Council on Aging making money, filling bellies with meal business
The folks who deliver free meals to Sonoma County’s homebound seniors have found a way to make a buck with their expansive commercial kitchen.
The nonprofit Council on Aging is selling its own line of prepared meals at a growing number of North Bay grocery stores, including Safeway and G&G Supermarkets. This year, the Santa Rosa-based organization expects to sell about 75,000 refrigerated dishes under its brand, The Noble Spoon.
The sales will include purchases made from vending machines at San Francisco’s KQED television station and other Bay Area employers.
Five of the brand’s entrées were created by celebrated Sonoma County chef John Ash and feature his name on the label. They include such dishes as Spanish Cassoulet with slow-cooked pork, Chicken Melitzana with smoked polenta and Mexican Pot Roast with roasted corn and peppers.
It’s hard to know what is more noteworthy: a nonprofit turning a profit, or a program with a longstanding reputation for bland food devising a menu that is drawing increasing numbers of consumers to its version of ready-to-eat “Wine Country Dining.”
Marrianne McBride, the council’s president and CEO, said her organization received key help from both Ash and G&G, which was the first retailer to take a chance on the council’s consumer-oriented meals. The Noble Spoon brand has grown, she said, because of tasty food and its added sweetener for consumers, namely that $2 of every meal is helping her agency feed senior citizens.
“People know this is going back to this community,” McBride said about the profits.
The council expects to make enough money off the food sales in the coming year to require the payment of both income and property taxes. Charles Lindner, the organization’s chef and director of business development, said that will represent an exciting milestone, “a nonprofit paying taxes to the government agency that supports us.”
The venture is now producing about 10,000 meals a month and Lindner forecasts annual sales to grow to about 144,000 meals next year, compared to about 15,000 a year ago.
Diving into business world
Nonprofits have long found enterprising ways to make money, whether by opening a thrift shop or by selling tickets to an arts benefit.
But The Noble Spoon represents a deeper dive into the business world, one in which the nonprofit’s meals are competing directly with regular food manufacturers for space on supermarket shelves and inside vending machines.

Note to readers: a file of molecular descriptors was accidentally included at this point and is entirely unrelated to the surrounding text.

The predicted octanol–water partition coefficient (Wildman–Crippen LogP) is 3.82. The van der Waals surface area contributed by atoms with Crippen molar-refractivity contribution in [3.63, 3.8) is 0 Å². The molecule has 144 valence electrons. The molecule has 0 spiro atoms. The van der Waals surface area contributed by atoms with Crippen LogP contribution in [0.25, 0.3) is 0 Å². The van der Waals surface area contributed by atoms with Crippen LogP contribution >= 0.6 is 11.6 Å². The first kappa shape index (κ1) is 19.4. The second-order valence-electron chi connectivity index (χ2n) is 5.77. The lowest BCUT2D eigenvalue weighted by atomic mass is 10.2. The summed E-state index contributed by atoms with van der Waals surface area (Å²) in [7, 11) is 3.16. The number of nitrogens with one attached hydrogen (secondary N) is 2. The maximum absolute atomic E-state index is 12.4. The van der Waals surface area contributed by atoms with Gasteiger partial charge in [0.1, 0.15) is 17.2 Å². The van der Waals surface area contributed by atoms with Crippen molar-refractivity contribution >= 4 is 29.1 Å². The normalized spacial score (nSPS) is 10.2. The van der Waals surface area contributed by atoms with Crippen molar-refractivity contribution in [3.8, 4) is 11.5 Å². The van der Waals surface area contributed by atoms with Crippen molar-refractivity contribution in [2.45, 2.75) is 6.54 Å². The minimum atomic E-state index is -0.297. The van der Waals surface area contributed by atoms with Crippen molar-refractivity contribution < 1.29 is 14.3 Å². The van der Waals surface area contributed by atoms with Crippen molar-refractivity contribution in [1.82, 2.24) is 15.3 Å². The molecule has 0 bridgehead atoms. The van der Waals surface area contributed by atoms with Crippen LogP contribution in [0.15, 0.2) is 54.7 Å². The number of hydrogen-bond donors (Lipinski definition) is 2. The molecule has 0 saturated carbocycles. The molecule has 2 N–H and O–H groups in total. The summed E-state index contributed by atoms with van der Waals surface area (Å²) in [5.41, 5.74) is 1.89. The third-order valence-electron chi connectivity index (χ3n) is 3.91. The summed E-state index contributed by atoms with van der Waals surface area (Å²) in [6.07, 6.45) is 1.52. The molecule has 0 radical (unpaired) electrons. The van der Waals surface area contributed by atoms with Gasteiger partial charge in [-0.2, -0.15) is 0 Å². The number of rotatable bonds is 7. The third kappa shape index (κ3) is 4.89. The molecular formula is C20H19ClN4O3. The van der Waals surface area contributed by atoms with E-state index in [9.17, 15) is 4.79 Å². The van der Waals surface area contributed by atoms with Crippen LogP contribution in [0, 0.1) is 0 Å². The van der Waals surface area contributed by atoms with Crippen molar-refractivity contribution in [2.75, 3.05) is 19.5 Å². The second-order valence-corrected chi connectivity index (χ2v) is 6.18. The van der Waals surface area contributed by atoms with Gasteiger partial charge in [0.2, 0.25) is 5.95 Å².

That makes the enterprise relatively uncommon today among local nonprofits and among senior food programs across the United States. But officials that represent many of the nation’s charitable groups expect other agencies will follow suit.
“This is the future,” said Jenny Bertolette, communications director with Meals on Wheels America in Alexandria, Va.
For Meals on Wheels, the change will be driven partly by a growing need, Bertolette said.
Between 2010 and 2050, the number of U.S. seniors is expected to double. It’s unlikely that government aid can keep pace, she said, meaning local food programs will have to find other sources of income to meet demand.
The Noble Spoon can be found at 29 stores and other outlets in Sonoma and Marin counties. In any week, chef Lindner and his two cooks typically make 10 of 20 possible dishes. The suggested retail price of the meals varies from $4.99 to $6.50.
What makes this enterprise possible is the $3.5 million kitchen that the Council on Aging completed in 2007. The 10,000-square-foot facility has the capacity to make upwards of 14,000 meals a day.
In addition to The Noble Spoon, the council makes about 285,000 meals a year for its senior food program, plus another 90,000 for seniors served by another agency in Marin County.
The move to better utilize the kitchen got a big boost in 2011 when the council turned for help to another longtime local chef, Josef Keller. McBride recalled Keller’s initial thoughts about Meals on Wheels: “You’re not known for good food.”
But the chef, who had run such white tablecloth restaurants as La Province and Josef’s, accepted the challenge to help. He threw out the old menu and devised a new one. He also stopped the practice of serving hot meals, which because of food regulations inevitably resulted in overcooked food. Instead, the program switched to refrigerated entrées that can be reheated.
To oversee the production of the new menu, the council turned to Lindner, who had experience not only as a chef but also in training business people to run culinary companies. He soon began experimenting with ways to bring in extra income, including catering and renting space in the kitchen to food companies.